How to Earn Above-Average Yields with Below-Average Risk
The dot-com boom and bust was monumental for a lot of reasons. Not only was $7.1 trillion worth of market capitalizations lost, it shifted the way investors view stocks and their portfolios.
During the bull market of the late 1990s, trading stocks became the national past time. CNBC’s market coverage more closely resembled ESPN’s Sportscenter than serious business programming.
Stock trading was a sport filled with the thrill of victory and the agony of defeat.
Starting in early 2000, that agony became very real for many investors.
By October 2002, millions of people were left wondering how they’d ever bring their decimated portfolios back to a level where they could someday retire.
Not surprisingly, investors were gun shy for a while. Many didn’t get back into stocks until the bull market was well underway, only to get their heads handed to them again during the financial crisis of 2008.
Then came a three-year bull market (that few believed in), where the S&P 500 doubled in two years.
The Ghosts of the Dot-Com Bust
Despite (or perhaps because of) the extreme moves in the market over the past decade or so, investors seem to have kept their short-term focus.
After the markets barely budged over the past 10 years, the financial media pronounced “buy and hold” dead. Perhaps still high on the adrenalin rush from owning shares of Pets.com, investors no longer seem to view owning stocks as a vehicle to achieve financial security. Instead, they’re using them mostly for short-term profits.
Now, there’s nothing wrong with short-term profits.
But, for those that want stocks to generate income and/or wealth over the long term – which is the way most investors have historically used the market – dividend stocks are the way to go. Specifically, those companies that are growing their dividend every year.
Perpetual Income No Matter What
At investor conferences over the past few months, I’ve been giving a presentation called, “The Only Investing Strategy You’ll Ever Need.” I call it that because when you invest according to the way I talk about in the discussion, you should make money – lots of it – no matter what happens in the stock market or even in your particular stock.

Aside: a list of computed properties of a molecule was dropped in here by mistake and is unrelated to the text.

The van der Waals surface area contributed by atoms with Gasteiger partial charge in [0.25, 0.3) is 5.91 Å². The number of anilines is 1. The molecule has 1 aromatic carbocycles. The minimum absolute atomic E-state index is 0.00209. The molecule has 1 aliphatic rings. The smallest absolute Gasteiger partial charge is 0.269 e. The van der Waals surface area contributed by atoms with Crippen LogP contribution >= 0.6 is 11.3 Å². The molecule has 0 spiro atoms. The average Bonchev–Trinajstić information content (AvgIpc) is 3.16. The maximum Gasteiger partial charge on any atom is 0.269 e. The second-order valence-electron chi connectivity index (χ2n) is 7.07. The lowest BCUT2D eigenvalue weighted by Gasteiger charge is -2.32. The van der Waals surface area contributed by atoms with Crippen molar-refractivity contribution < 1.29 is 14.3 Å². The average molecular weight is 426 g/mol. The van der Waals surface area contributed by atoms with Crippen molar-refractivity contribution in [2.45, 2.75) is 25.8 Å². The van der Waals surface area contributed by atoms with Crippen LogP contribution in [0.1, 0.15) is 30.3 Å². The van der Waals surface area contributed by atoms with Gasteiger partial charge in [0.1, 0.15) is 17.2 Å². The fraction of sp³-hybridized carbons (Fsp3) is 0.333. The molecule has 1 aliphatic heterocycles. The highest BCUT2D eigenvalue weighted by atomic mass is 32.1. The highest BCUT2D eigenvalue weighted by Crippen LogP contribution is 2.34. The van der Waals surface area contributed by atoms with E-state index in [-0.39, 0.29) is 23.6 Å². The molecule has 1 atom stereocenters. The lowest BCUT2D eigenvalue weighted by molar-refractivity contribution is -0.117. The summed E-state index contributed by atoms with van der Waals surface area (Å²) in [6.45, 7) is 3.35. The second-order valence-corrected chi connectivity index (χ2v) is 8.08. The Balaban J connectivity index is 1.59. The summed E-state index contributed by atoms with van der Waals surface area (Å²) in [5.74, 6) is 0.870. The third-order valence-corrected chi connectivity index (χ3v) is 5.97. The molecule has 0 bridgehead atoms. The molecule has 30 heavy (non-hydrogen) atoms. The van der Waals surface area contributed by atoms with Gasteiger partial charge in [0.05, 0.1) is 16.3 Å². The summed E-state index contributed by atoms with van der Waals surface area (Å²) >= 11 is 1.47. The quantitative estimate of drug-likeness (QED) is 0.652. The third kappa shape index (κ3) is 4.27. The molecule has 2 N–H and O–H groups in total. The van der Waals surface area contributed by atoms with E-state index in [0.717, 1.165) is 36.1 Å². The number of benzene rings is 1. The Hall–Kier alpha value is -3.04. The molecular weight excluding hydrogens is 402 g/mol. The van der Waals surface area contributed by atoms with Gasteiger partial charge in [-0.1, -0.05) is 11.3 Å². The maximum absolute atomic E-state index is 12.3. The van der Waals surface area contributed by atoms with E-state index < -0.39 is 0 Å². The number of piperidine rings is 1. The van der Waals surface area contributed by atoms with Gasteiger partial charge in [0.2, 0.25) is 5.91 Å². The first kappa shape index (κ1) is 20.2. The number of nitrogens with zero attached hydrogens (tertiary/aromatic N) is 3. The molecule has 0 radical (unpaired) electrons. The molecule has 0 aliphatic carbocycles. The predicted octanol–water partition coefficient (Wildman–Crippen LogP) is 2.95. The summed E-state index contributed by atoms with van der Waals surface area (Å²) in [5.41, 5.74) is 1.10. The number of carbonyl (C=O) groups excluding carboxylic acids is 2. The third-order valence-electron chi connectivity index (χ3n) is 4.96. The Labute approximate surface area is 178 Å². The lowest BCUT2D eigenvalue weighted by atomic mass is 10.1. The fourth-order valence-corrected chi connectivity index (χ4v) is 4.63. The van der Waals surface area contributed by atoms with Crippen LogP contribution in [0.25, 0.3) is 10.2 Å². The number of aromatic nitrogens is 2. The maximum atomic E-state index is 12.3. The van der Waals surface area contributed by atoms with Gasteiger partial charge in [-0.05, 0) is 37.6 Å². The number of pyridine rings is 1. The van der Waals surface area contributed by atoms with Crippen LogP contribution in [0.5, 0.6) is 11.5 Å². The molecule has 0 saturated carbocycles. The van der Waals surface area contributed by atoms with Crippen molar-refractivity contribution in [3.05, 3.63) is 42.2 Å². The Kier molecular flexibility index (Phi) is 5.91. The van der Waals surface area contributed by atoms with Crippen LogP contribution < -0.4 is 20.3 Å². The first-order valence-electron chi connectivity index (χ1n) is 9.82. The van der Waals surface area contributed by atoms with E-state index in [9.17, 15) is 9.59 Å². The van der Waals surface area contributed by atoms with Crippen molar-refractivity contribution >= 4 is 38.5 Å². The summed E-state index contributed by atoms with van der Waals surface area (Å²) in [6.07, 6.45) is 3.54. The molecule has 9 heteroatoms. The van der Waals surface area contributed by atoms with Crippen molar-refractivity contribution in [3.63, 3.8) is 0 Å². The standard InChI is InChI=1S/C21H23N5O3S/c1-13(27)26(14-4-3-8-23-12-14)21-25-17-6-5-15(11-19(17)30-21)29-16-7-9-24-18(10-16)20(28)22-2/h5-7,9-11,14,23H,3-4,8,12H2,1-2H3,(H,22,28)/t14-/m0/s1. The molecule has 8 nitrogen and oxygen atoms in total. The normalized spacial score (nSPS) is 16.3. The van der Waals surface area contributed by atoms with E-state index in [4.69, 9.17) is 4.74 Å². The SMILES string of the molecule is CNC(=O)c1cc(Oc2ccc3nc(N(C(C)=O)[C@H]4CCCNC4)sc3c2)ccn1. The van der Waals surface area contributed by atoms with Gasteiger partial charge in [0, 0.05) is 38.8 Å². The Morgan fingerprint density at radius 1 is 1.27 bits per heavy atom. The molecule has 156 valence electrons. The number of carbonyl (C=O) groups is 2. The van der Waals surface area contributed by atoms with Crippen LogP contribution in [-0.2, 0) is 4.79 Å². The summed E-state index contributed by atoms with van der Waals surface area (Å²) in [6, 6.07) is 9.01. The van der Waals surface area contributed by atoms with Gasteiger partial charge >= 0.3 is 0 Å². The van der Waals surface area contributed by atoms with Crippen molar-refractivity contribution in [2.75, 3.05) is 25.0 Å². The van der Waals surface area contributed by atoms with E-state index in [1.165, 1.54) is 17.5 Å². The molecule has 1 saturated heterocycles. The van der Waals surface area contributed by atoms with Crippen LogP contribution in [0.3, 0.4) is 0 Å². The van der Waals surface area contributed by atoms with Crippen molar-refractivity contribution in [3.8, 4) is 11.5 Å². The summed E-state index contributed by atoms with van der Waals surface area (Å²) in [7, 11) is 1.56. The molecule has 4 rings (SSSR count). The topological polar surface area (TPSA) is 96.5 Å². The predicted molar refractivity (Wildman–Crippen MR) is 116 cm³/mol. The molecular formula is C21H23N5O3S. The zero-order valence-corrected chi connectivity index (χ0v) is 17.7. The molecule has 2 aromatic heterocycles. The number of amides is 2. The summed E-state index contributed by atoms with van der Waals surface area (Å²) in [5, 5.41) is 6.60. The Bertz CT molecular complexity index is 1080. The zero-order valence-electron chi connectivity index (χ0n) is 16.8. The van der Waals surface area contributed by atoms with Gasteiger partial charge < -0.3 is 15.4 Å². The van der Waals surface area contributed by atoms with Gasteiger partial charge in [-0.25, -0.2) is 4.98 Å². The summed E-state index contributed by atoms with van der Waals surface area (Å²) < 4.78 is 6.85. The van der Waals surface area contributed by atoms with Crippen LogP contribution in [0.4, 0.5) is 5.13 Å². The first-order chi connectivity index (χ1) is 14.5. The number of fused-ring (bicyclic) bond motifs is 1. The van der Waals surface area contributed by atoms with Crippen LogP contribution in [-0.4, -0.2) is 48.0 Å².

The key is to buy stocks that pay a healthy and stable dividend, where the dividend is rising at a strong rate each and every year.
I call these stocks “Perpetual Dividend Raisers.” These are the companies with track records of annual dividend boosts.
For example, Intel (Nasdaq: INTC) has an eight-year track record of dividend hikes. Automatic Data Processing (NYSE: ADP) has boosted its dividend for thirty-seven consecutive years. And Genuine Parts (NYSE: GPC) has raised its dividend every year since 1956!
Investing in these types of companies is critical for maintaining or improving your standard of living.
If you’re retired now and need the income generated by your dividend stocks, you must see dividend increases every year.
Because let me show what happens if you don’t get a boost…
Inflation has averaged 3.4% since 1914. If over the next 10 years, inflation comes in at the historical average, what costs you $1,000 today is going to cost $1,397 in 10 years. If your investments aren’t raising their dividend, you’re going to have 28% less buying power than you have today.
Even if we remain in a low-interest and inflation environment like we’ve had over the past decade, you’ll still need $1,250 to buy the same amount of goods and services that $1,000 buys today.
And if inflation picks up and is slightly ahead of the historical average – look out.
Even at a not too alarming 4% inflation rate, in 10 years you’ll need $1,480 to buy $1,000 worth of goods today. That’s nearly 50% more!
How to Earn a 10% Yield
This is why it’s critical that the majority of your income portfolio isn’t just paying a nice yield today. But that the income is safe and growing. Unless, as you get older, you plan on having a lower standard of living, growing that income year-after-year is key.
Luckily, you don’t have to take on a lot of risk in order to achieve that growth.
For example, Genuine Parts raised its dividend by over 10% last year. Clorox’s (NYSE: CLX) most recent dividend raise was 9.5%. Over the past decade, the dividend has been boosted by an average of 10.6% annually. And Williams Partners (NYSE: WPZ) has raised its dividend an average of 12.6% per year over the past five years.
Using this strategy, with the stocks I’ve mentioned above, they should deliver yields of 10% or more within 10 years of your first share purchase –not including reinvested dividends. If you reinvest the dividends, the yield on your original purchase will be even higher.
To make real and lasting money in the stock market, Perpetual Dividend Raisers are the best strategy in my opinion. History shows that these stocks perform better than the broad market, are less risky and can generate significant income and create wealth.
These stocks are such a powerful tool, that I’m using them to set my kids up for college and beyond.
I don’t think there’s a more meaningful endorsement than that.